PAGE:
WASHINGTON — Clascoterone topical cream 1% was an effective and safe treatment for patients with moderate to severe acne, according to researchers here.
The pooled efficacy results from two trials showed that 17.5% of the clascoterone topical cream group and 5.8% of the vehicle participants had a 2-point reduction in Investigator’s Global Assessment (IGA) scale scores to clear (o) or almost clear (1) at 12 weeks, according to Adelaide Hebert, MD, of the University of Texas McGovern Medical School in Houston, and colleagues.
The absolute change in the inflammatory lesions at 12 weeks was -19.8% among the clascoterone topical cream group and -13.9% for the vehicle group. The absolute change in noninflammatory lesions count at 12 weeks was about -19% for the clascoterone group and about -11% for the vehicle group, Hebert reported at the American Academy of Dermatology meeting.
Clascoterone interferes with androgen receptor activation. Two formulations are under development by the Italian firm Cassiopea, which sponsored the current studies. The 1% cream (proposed trade name Winlevi) is being evaluated for treating acne, said Hebert; a 7.5%-strength product (to be sold as Breezula) is under development for androgenic alopecia.
“This is important because clascoterone has a molecular structure that looks a lot like dihydrotestosterone (DHT) as well as spironolactone, and we know the effects of these two agents, both on the skin and other endocrinologically impacted organs. So focusing on a topical androgen receptor inhibitor for acne … has value for all of us in dermatology,” Hebert said.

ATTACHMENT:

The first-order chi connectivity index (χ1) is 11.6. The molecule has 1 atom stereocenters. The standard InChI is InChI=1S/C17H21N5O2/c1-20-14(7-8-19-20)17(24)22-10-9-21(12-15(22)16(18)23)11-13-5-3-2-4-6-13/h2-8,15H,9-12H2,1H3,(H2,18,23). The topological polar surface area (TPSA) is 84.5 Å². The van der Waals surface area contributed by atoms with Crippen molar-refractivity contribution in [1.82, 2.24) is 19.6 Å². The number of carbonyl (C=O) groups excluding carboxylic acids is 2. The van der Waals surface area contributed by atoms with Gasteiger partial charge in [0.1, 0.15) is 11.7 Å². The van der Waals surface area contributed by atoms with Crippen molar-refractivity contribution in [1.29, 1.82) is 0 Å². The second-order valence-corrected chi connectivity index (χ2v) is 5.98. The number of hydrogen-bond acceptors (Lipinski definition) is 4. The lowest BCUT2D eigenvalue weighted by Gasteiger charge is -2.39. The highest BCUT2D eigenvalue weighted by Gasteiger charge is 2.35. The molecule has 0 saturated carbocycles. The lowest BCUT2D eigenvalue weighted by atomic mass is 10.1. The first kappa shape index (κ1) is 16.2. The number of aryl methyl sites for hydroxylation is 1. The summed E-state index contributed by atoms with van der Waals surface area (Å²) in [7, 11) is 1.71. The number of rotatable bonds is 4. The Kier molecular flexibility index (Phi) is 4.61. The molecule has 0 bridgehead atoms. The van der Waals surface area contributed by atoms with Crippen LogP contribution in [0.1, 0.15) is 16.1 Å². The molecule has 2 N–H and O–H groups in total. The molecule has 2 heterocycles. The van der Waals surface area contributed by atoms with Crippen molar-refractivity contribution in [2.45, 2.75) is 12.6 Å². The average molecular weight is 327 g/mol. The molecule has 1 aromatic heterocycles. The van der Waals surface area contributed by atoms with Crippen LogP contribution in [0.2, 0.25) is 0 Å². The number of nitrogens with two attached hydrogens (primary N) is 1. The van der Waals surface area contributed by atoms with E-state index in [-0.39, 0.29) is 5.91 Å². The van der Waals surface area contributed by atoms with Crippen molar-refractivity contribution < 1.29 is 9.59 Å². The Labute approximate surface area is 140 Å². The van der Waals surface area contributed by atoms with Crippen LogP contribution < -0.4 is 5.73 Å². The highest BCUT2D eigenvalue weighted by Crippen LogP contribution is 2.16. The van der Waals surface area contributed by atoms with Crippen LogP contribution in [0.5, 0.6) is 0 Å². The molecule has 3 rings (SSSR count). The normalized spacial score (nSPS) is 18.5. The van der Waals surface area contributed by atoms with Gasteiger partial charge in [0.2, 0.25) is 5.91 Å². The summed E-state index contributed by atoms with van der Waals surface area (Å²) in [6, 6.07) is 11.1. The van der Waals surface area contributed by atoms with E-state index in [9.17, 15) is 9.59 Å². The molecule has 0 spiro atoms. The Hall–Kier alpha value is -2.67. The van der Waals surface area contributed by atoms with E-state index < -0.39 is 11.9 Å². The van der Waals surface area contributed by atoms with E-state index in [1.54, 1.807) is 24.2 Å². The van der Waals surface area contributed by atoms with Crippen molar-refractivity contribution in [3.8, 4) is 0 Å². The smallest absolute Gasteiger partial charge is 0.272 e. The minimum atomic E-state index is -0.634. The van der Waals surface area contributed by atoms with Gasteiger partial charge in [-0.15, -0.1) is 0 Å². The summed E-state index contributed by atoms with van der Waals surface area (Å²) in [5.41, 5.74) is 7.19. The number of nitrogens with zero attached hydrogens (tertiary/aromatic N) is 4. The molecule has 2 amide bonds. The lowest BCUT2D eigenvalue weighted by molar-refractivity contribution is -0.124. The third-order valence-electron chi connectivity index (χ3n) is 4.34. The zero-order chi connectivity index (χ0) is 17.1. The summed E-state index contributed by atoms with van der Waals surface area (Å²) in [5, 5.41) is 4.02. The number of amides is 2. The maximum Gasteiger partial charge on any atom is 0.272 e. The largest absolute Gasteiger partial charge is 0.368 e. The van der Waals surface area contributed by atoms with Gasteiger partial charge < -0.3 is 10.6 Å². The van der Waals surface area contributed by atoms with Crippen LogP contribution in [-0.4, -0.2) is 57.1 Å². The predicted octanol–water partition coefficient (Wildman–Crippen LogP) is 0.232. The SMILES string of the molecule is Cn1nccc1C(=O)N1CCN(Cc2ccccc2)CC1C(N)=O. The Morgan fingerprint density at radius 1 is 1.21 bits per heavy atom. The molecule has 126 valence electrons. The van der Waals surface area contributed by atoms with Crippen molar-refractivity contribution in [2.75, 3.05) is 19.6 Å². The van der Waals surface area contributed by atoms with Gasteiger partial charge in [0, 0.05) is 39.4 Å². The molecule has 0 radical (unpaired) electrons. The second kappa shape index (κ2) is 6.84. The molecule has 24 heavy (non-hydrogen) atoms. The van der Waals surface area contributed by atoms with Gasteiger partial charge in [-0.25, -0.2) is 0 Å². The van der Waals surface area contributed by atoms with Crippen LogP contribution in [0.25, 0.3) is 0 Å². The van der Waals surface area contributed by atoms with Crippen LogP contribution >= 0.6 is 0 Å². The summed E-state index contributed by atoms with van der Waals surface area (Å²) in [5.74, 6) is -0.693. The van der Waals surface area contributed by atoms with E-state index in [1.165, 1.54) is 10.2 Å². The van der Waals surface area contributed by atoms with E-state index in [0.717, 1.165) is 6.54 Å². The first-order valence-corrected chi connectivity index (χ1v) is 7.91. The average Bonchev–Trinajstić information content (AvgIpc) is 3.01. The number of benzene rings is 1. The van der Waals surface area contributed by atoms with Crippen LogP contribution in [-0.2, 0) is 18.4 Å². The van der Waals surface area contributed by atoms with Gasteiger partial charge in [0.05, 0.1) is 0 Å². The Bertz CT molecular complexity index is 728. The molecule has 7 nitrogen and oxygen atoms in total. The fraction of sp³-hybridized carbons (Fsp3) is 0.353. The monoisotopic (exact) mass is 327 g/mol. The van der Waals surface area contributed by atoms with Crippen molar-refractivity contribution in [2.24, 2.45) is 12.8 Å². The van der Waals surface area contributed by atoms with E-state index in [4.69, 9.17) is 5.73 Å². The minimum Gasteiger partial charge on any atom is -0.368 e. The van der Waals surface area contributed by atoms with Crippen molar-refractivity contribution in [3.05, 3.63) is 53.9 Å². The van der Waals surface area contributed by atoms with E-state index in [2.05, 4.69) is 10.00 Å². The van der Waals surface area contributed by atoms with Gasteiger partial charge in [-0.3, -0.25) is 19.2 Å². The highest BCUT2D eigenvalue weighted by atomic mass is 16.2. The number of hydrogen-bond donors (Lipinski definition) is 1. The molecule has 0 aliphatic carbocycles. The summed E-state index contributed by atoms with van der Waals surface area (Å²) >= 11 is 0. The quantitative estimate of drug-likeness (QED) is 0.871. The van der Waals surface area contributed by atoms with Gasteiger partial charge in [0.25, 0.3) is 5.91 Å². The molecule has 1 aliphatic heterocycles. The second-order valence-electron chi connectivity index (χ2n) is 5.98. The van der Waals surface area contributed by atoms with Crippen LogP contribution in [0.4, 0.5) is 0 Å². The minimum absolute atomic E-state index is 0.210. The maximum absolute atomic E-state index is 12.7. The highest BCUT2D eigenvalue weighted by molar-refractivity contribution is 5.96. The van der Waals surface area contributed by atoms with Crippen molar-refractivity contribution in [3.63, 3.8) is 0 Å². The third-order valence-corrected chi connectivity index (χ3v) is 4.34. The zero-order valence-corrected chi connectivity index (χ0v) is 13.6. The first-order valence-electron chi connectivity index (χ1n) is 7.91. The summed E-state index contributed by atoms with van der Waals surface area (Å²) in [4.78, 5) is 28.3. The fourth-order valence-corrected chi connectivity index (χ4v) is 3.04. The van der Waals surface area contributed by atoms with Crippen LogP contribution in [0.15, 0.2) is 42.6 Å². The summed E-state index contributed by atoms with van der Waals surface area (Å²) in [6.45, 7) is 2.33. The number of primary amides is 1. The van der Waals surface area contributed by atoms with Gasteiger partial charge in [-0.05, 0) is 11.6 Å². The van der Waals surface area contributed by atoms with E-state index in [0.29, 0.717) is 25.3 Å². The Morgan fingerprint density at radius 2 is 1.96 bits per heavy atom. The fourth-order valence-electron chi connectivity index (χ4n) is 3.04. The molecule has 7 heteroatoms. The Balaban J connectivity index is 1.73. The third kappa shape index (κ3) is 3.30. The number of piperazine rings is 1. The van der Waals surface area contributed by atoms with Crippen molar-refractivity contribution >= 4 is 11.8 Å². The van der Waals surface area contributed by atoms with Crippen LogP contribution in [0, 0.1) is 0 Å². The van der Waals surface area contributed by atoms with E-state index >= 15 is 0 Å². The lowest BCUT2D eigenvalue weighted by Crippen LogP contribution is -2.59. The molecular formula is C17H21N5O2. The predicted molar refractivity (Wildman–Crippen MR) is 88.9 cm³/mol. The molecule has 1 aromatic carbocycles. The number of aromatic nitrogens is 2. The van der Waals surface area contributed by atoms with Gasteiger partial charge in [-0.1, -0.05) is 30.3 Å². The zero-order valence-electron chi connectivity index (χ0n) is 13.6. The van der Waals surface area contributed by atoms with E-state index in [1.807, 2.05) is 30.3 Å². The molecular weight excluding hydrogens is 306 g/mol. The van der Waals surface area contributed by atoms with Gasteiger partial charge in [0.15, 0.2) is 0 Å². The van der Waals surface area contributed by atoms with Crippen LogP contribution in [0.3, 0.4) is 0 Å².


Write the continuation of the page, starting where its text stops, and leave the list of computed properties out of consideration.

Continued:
Clascoterone is metabolized by plasma esterases to cortexolone and cortexolone 21-propionate, and quickly hydrolyzed by the skin. The metabolites exhibit weak glucocorticoid characteristics and minimal antiandrogen activity, neither of which seem very significant in the scheme of acne management. The inactive metabolites are actually found in only minimal concentrations when this product is delivered topically, Hebert emphasized.
“Clascoterone is a strong topical androgen receptor inhibitor; you see that it impacts multiple steps in acne pathogenesis,” she explained. “It not only targets the androgen receptor in sebocytes and hair papilla cells, it also intervenes at multiple points in the cascade of acne pathogenesis. It actually inhibits the dihydrotestosterone-stimulated signaling downstream at the androgen receptor, thus down regulating the sebum production, as well as inflammatory cytokines.”
The researchers evaluated 1,440 patients with moderate-to-severe acne at 112 medical sites in Europe and the U.S. Participants were randomized 1:1 to the clascoterone group (n=722) and the vehicle group (n=718). All participants were at least age 9 years.
Participants applied the topical cream two times a day in the morning and in the evening over 12 weeks. Over a 9-month period, participants were evaluated for an open -label safety label extension.
Participants who were eligible for the trials included nonpregnant women; women had to be surgically sterile, post-menopausal, or using very effective birth control, have an Investigator’s Global Assessment Score of 3 (moderate) or 4 (severe), and have facial vulgaris with 30 to 75 inflammatory lesions and 30 to 100 noninflammatory lesions.
The authors reported that treatment-emergent adverse events (TEAEs) were among 12.7% of the vehicle group, but <1% were severe and only 4.3% were moderate. There were TEAEs among 11.4% of the clascoterone group, but none of the events were severe and only 2.6% were moderate.
The most common local skin reaction was erythema/reddening, and most cases were mild or minimal, according to the authors.
Cassiopea plans to submit a new drug application to the FDA for the acne indication later in 2019, Herbert stated.